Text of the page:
Captain Vay nods at the man. ‘OK, Professor. Show us what you’ve

got down here.’

‘My pleasure, Captain. This way.’

I see the screen pulsing red on Rain’s sleeve. A sure sign that the place

is filthy with Daleks. Only there’s no visual confirmation yet. But, then

again, who knows what lies beyond the next door?

The man who now calls himself Professor stands outside another

doorway. ‘Guest bedroom. Rather a mess, really. I’ve been using it to

store –‘

’Stand aside, Professor.’ Tar’ant and Pup enter. I glimpse an untidy

room piled with furniture.

‘Never had guests,’ the Professor explains. ‘Now, the next one is the

library. All clear? Good. And this is the kitchen. Please excuse the dirty

dishes. I simply didn’t anticipate visitors.’ Tense now, Captain Vay

motions us forward. He’s so focused on the search that he doesn’t

respond to the Professor’s rambling explanations of solo domestic life.

‘Rain. Golstar.’ He gives the hand signal to enter. They do so, gunstocks

snug against their shoulders in case they need to fire.

The Professor grimaces. ‘It won’t be pleasant in there, unfortunately.

Grease on the cooker. Half eaten casserole in the pan. And as for the

plate in the sink? Heaven alone knows what I’d left on that, but it’s

returning to primordial slime. Yesterday I was sure I saw something

move in there… something alive. You see, there are never enough hours

in the day to do everything that one would wish to–’

‘Captain… Captain!’ That’s Rain’s voice. There’s an edge to it that sets

my heart pounding. She’s seen something.

Captain Vay slips the handgun from the holster. ‘What shows, ranger?’

‘You’d better take a look at this, Captain.’

TWELVE

A PLANET OF SWAMPS? OF ELECTRICAL STORMS THAT KILL OUR

instruments? Disgusting airborne leeches? A place where a swarm of

insects can form the shape of a human being? I remembered the

unnerving appearance of Pelt. How ‘he’d’ dissolved into a cloud of flies

when I struck ‘him’ I had believed I was becoming accustomed to the

planet’s surprises – only I wasn’t prepared for this.

When Rain called us through into the kitchen we found her and Golstar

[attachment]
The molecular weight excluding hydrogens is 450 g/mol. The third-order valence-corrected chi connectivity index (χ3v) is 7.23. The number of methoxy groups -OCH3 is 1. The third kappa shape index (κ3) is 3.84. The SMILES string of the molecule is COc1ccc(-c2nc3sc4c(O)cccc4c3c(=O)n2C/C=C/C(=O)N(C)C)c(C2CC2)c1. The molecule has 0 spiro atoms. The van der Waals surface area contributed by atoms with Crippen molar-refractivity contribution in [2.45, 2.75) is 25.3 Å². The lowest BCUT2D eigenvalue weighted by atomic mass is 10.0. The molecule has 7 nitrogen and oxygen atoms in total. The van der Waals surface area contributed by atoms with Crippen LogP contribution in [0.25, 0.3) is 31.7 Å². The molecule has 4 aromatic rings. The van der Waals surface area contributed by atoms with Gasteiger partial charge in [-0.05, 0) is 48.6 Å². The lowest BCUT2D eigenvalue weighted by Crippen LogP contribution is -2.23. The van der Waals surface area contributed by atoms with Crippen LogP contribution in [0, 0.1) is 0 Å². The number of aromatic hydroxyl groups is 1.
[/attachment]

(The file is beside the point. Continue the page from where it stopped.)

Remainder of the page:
standing by the stove. They were staring at the furthermost wall. The

expressions on their faces spoke volumes.

Now as we come through the doorway the Professor follows, then

pauses beside me. ‘Good lord! It was never like this before,’ he

exclaims.

He’s staring across the kitchen with such a look of astonishment that it

compels me to turn and look again, too. Even though I’ve already seen

it.

Captain Vay glances back at the man. ‘Professor. I take it your

kitchen’s altered its appearance?’

‘Indeed it has,’ he breathes. ‘Indeed it has. Remarkable.’

We’re all staring across the kitchen table. Past a cabinet I recognise as

the refrigerator; past the stove, kitchen sink; past food preparation areas.

For there is no wall to be seen at the far side of the kitchen. What’s

more, the room is now open to the outside world. We are looking at a

fabulous rain forest, drenched with blossom in vivid hues – pink,

vermilion, lilac and gold. The land slopes downward away from the

kitchen for some distance, then rises steeply into a cliff face. Perched on

top of the cliff is a huge building bristling with slender towers, while the

structure itself appears to be formed of different sized cubes, one stacked

upon the other or supported on columns. A confabulation of severe

angles and sharp, straight lines that all but bellow power and ferocity. It

is the architecture of tyranny. Even though the appearance is of ruin,

somehow decay has lent it a powerful aura of menace. Holes have

corroded in the structure’s walls. Vines snake up towers and columns

alike. Trees even appear to grow through the rooftops. An unholy mating

of nature at its most malignant with the artificial at its most sinister.

Birds call in the forest. Insects hum. A breath of warm, jungle air oozes

into the kitchen, bringing with it rich, organic smells, all spiced with the

cloying scent of exotic blossom.

‘Quite remarkable,’ the Professor repeats. ‘I never would have dreamed

that… Goodness, my goodness, the size of that building on the rock.

Remarkable.’

Captain Vay turns to him. ‘Professor, you’re telling me you were

unaware of the existence of that structure?’

‘Absolutely, Captain. And you?’

The Captain doesn’t answer. I know, however, that our instruments

have failed to detect it. They should have – its dimensions, its shape, its

construction, its configuration all indicate one word: Dalek.

THIRTEEN

WHAT NOW? NO SOONER DO I THINK THE QUESTION AS I GAZE

at that metallic citadel on the rock than the Captain gives the order.

‘Lock down visors. We’ve no comm link, so stick close. At all times

remain in verbal and visual contact. Check your weapons.’ He scans our

faces. ‘That structure is our primary target. Its screening must still

remain one hundred percent functional; if it had degraded so much as a

degree, the scouts would have locked onto an installation of that size on

their first sweep of the Quadrille.’

I look at the sky. It is a clear blue. That in itself makes me uneasy when

I remember the dark lowering clouds and thunder bursts that

accompanied our walk to the tunnel complex. Danger signals flash

inside my head. I open my mouth to speak to the Captain.

Brusquely, he gives the order to move out; he’s in no mood for debate.

‘Jomi. Kye. Tar’ant. Remain here with the Professor until we give you